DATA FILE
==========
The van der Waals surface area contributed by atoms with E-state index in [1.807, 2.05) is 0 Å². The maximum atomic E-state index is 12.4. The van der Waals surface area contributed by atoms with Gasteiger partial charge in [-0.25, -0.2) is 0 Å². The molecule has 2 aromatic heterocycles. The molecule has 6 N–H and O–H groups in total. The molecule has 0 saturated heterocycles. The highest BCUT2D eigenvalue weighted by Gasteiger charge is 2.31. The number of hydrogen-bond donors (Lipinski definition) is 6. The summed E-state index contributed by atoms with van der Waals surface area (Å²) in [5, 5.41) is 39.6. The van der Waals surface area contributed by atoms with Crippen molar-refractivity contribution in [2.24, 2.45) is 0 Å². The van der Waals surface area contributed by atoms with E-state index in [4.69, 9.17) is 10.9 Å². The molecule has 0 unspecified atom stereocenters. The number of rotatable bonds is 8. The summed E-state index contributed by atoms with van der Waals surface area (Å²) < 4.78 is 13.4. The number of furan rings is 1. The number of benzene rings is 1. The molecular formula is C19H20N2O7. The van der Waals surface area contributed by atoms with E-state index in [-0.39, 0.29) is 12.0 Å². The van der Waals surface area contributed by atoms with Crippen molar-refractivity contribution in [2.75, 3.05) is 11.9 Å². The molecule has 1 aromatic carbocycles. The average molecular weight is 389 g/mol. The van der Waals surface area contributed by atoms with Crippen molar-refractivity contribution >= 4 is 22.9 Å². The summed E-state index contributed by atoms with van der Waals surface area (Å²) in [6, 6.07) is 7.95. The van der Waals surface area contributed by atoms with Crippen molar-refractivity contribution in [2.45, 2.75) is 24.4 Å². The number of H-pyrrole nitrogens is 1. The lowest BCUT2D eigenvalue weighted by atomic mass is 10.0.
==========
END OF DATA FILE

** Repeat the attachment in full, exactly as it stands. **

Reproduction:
The van der Waals surface area contributed by atoms with E-state index in [1.807, 2.05) is 0 Å². The maximum atomic E-state index is 12.4. The van der Waals surface area contributed by atoms with Gasteiger partial charge in [-0.25, -0.2) is 0 Å². The molecule has 2 aromatic heterocycles. The molecule has 6 N–H and O–H groups in total. The molecule has 0 saturated heterocycles. The highest BCUT2D eigenvalue weighted by Gasteiger charge is 2.31. The number of hydrogen-bond donors (Lipinski definition) is 6. The summed E-state index contributed by atoms with van der Waals surface area (Å²) in [5, 5.41) is 39.6. The van der Waals surface area contributed by atoms with Crippen molar-refractivity contribution in [2.24, 2.45) is 0 Å². The van der Waals surface area contributed by atoms with E-state index in [4.69, 9.17) is 10.9 Å². The molecule has 0 unspecified atom stereocenters. The number of rotatable bonds is 8. The summed E-state index contributed by atoms with van der Waals surface area (Å²) < 4.78 is 13.4. The number of furan rings is 1. The number of benzene rings is 1. The molecular formula is C19H20N2O7. The van der Waals surface area contributed by atoms with E-state index in [-0.39, 0.29) is 12.0 Å². The van der Waals surface area contributed by atoms with Crippen molar-refractivity contribution in [2.75, 3.05) is 11.9 Å². The molecule has 1 aromatic carbocycles. The average molecular weight is 389 g/mol. The van der Waals surface area contributed by atoms with Crippen molar-refractivity contribution >= 4 is 22.9 Å². The summed E-state index contributed by atoms with van der Waals surface area (Å²) in [6, 6.07) is 7.95. The van der Waals surface area contributed by atoms with Crippen molar-refractivity contribution in [2.45, 2.75) is 24.4 Å². The number of H-pyrrole nitrogens is 1. The lowest BCUT2D eigenvalue weighted by atomic mass is 10.0.